Operator overloading -- lets collect some use cases
smjg_1998 at yahoo.com
Wed Dec 31 05:03:07 PST 2008
> Don wrote:
>> There's been some interesting discussion about operator overloading
>> over the past six months, but to take the next step, I think we need
>> to ground it in reality. What are the use cases?
>> I think that D's existing opCmp() takes care of the plethora of
>> trivial cases where <, >= etc are overloaded. It's the cases where the
>> arithmetic and logical operations are overloaded that are particularly
>> interesting to me.
>> The following mathematical cases immediately spring to mind:
>> * complex numbers
>> * quaternions
>> * vectors
>> * matrices
>> * tensors
>> * bigint operations (including bigint, bigfloat,...)
>> I think that all of those are easily defensible.
>> But I know of very few reasonable non-mathematical uses.
>> In C++, I've seen them used for iostreams, regexps, and some stuff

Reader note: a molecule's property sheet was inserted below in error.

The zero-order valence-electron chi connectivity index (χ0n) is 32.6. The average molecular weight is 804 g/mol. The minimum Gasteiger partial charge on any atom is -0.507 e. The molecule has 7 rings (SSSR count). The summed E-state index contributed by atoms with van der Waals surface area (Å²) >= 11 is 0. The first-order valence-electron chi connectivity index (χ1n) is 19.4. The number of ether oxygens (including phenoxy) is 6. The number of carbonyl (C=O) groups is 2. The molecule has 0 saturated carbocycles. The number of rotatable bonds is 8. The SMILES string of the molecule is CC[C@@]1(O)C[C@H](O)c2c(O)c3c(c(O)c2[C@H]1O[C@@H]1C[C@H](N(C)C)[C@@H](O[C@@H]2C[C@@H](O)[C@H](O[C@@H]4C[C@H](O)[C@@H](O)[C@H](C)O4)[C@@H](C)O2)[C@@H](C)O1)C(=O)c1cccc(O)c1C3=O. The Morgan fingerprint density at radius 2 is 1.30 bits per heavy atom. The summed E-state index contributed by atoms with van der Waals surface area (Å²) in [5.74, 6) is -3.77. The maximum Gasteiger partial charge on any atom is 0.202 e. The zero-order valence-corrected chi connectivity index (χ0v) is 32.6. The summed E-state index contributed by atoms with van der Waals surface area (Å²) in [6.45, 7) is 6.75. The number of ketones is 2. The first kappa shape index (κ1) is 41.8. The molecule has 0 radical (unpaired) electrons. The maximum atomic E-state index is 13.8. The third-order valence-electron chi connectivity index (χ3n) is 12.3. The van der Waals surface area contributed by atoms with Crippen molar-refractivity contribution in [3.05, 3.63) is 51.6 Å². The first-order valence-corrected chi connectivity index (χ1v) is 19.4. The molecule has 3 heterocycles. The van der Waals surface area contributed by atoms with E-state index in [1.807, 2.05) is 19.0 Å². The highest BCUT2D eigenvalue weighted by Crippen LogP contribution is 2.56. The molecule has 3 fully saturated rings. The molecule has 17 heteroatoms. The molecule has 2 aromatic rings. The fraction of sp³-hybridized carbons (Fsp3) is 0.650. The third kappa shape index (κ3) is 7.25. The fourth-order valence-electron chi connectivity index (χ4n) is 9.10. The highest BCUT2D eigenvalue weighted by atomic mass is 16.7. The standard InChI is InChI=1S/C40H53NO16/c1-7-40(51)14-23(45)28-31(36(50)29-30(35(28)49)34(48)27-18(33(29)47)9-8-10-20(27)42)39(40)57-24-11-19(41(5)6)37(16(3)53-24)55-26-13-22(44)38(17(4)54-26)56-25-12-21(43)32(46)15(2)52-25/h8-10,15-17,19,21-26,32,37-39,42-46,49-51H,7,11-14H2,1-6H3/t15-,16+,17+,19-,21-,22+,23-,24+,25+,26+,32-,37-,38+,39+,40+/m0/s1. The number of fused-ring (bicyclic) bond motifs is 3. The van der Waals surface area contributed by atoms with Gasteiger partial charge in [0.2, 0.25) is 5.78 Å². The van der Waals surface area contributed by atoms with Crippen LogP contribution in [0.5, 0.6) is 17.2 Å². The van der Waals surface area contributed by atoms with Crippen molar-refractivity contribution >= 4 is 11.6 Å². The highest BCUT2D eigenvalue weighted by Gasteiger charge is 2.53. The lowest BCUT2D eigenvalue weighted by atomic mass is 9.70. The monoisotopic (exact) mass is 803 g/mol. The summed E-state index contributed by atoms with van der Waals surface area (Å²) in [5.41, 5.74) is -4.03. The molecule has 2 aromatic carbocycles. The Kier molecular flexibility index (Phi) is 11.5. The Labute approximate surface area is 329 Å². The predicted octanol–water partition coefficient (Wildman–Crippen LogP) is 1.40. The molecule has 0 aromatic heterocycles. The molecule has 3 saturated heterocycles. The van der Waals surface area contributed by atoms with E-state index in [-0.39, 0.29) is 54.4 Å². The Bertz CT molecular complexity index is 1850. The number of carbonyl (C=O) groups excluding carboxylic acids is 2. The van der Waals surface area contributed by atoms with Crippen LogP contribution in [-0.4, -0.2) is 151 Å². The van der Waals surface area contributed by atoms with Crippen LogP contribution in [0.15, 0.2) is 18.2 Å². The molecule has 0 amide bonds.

>> that is quite frankly bizarre.
>> So, please post any use cases which you consider convincing.
> Some observations based on the use cases to date:
> a += b is ALWAYS a = a + b (and likewise for all other operations).
> opXXXAssign therefore seems to be a (limited) performance optimisation.
> The compiler should be allowed to synthesize += from +. This would
> almost halve the minimum number of repetitive functions required.
I thought it did. I must've been imagining it. But the really silly
thing is that, for classes, it seems you can't even make a += b behave
as a = a + b, i.e. reassigning the reference a. Consequently, having
op= on an immutable big integer class is out of the question. There was
a proposal that I supported a while back - see
and followups. The same would work for opXXXAssign (albeit not static).
In short, the way it could be made to work is:
- If a.opAddAssign(b) exists and returns something, make a += b
equivalent to a = a.opAddAssign(b)
- If a.opAddAssign(b) exists and returns void, make a += b equivalent to
(this is a bit like another of my too-much-ignored proposals
- Otherwise, make a += b equivalent to a = a + b.
Of course, the expression represented by a would be evaluated only once
in each case.
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